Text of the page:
Amtrak passengers who are considered disabled under the Americans with Disabilities Act (ADA) and the Rehabilitation Act and experienced architectural barriers or discriminatory practices at any Amtrak rail station may have legal recourse. It has been alleged that Amtrak has yet to comply with the terms of the ADA, even though Congress provided Amtrak a 20-year grace period when it enacted the federal regulation in 1990. A class action lawsuit has already been filed on behalf of a plaintiff who requires a wheelchair for mobility, demanding that Amtrak comply with the requirements of the ADA and the Rehabilitation Act.
If you or a loved one has experienced discrimination based on your disability at any Amtrak station, you may be able to participate in litigation aimed at forcing Amtrak to immediately alter each of its rail stations to make the facilities usable and accessible to disabled passengers. To learn more about your eligibility for legal recourse, please complete our free case review form with details of your complaints against Amtrak rail stations.
In March 2012, it was reported that a class action lawsuit was filed against Amtrak for discriminating against people with disabilities and causing irreparable harm. The plaintiff in the case suffers from multiple spinal disc herniations, cannot stand or walk for more than three to five minutes at a time, and needs a wheelchair for mobility, which she cannot use her arms to mobilize. She was traveling via an Amtrak train from Tampa to New York City when she allegedly encountered discriminatory practices and procedures, in addition to architectural barriers at the Amtrak rail stations. According to the Amtrak class action suit, the plaintiff was instructed to enter the Tampa train station using her own limited ambulatory ability, and would thereafter be given a wheelchair operated by an Amtrak employee.
While at the Tampa rail station, the plaintiff was met with a number of allegedly discriminatory barriers including locked doors at the handicapped entrance and a front entrance without a sloped ramp. According to the plaintiff’s allegations, she was forced to walk up the stairs to the front entrance where, contrary to her requests, no wheelchair was available upon her arrival. She was allegedly told that she needed to request a wheelchair at the ticket counter, which was a significant distance from the front doors. According to the Amtrak class action, the plaintiff was forced to stand in line at the ticket counter waiting for an appropriate wheelchair, and when she could not stand up any longer, other passengers, rather than Amtrak employees, assisted her to bench seating. When a wheelchair was brought to her, the Amtrak employee quickly departed, even though the plaintiff expressed that she could not move the chair herself, the suit claims.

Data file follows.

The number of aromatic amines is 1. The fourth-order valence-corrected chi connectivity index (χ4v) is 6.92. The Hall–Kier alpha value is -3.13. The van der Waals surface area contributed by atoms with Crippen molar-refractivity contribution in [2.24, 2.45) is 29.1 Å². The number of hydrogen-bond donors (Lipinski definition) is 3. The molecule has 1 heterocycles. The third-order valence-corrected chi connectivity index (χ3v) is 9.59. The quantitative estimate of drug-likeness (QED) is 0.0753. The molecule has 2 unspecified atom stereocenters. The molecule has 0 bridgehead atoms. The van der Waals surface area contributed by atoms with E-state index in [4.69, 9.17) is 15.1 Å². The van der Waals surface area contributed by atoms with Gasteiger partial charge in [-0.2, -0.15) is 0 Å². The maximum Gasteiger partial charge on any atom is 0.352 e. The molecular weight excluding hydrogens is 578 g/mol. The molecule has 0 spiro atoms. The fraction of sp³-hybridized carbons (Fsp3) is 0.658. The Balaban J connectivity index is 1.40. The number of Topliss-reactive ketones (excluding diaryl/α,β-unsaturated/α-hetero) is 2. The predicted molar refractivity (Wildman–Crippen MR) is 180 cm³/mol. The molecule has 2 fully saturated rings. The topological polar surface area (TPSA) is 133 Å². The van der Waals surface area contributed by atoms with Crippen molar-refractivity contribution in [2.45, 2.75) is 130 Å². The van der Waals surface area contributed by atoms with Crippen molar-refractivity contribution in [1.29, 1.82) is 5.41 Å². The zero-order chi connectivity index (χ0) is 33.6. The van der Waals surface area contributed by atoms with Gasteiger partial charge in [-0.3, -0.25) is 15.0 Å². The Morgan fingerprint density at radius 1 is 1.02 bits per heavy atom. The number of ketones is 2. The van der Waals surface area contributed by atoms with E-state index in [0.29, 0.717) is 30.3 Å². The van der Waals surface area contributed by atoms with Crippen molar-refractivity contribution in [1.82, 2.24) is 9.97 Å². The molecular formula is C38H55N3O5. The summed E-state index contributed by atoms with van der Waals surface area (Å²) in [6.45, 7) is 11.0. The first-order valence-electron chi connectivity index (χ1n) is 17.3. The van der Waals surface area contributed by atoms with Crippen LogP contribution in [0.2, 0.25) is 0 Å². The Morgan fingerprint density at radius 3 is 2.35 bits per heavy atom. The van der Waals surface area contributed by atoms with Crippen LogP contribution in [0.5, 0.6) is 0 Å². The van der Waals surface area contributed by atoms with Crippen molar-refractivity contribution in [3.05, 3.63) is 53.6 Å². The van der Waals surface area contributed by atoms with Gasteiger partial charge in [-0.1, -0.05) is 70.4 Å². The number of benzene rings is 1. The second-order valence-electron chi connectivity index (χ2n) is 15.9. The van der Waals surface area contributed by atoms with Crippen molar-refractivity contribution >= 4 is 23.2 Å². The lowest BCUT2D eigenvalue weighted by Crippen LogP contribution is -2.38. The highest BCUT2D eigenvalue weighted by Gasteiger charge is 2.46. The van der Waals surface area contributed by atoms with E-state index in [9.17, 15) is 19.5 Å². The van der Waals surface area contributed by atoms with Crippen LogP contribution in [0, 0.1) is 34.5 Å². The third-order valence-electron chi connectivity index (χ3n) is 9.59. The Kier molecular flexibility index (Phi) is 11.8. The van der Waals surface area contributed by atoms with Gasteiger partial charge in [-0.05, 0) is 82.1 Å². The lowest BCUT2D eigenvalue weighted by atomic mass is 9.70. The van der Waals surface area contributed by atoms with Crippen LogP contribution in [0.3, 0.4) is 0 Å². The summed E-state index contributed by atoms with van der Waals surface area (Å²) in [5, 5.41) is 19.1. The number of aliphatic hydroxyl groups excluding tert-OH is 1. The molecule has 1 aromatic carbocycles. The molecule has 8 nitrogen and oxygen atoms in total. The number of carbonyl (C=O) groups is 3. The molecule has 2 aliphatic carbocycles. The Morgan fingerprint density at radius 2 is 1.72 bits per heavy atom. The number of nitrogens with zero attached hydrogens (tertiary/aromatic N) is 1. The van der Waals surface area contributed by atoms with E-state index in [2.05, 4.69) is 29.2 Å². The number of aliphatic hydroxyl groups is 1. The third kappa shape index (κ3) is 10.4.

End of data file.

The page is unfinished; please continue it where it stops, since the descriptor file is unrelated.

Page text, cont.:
The plaintiff continued to encounter a number of discriminatory barriers and practices. She was forced to wait for a wheelchair to be transported to the rail platform, and as a result, missed her train, according to the Amtrak class action suit. The plaintiff further alleges that she received no financial assistance from Amtrak, and was forced to sit in the public waiting area without food or assistance. She claims that she was unable to reach the restrooms in the rail stations, as she was left unattended in the wheelchair.
When the ADA was enacted in 1990, Congress gave Amtrak a 20-year grace period to come into compliance with the Act. Amtrak admitted, however, that it did not comply with the mandate that all of its rail stations be in compliance with the ADA and allegedly requested to have the deadline extended to Sept. 30, 2015. The attorneys working with ClassAction.org believe that Amtrak had adequate time to comply with the ADA and are looking to hear from disabled Amtrak passengers to assist in their investigation into the practices of Amtrak rail service.
If you suspect you or a loved one has been discriminated against due to your disability at any Amtrak rail station, contact us today for a free consultation.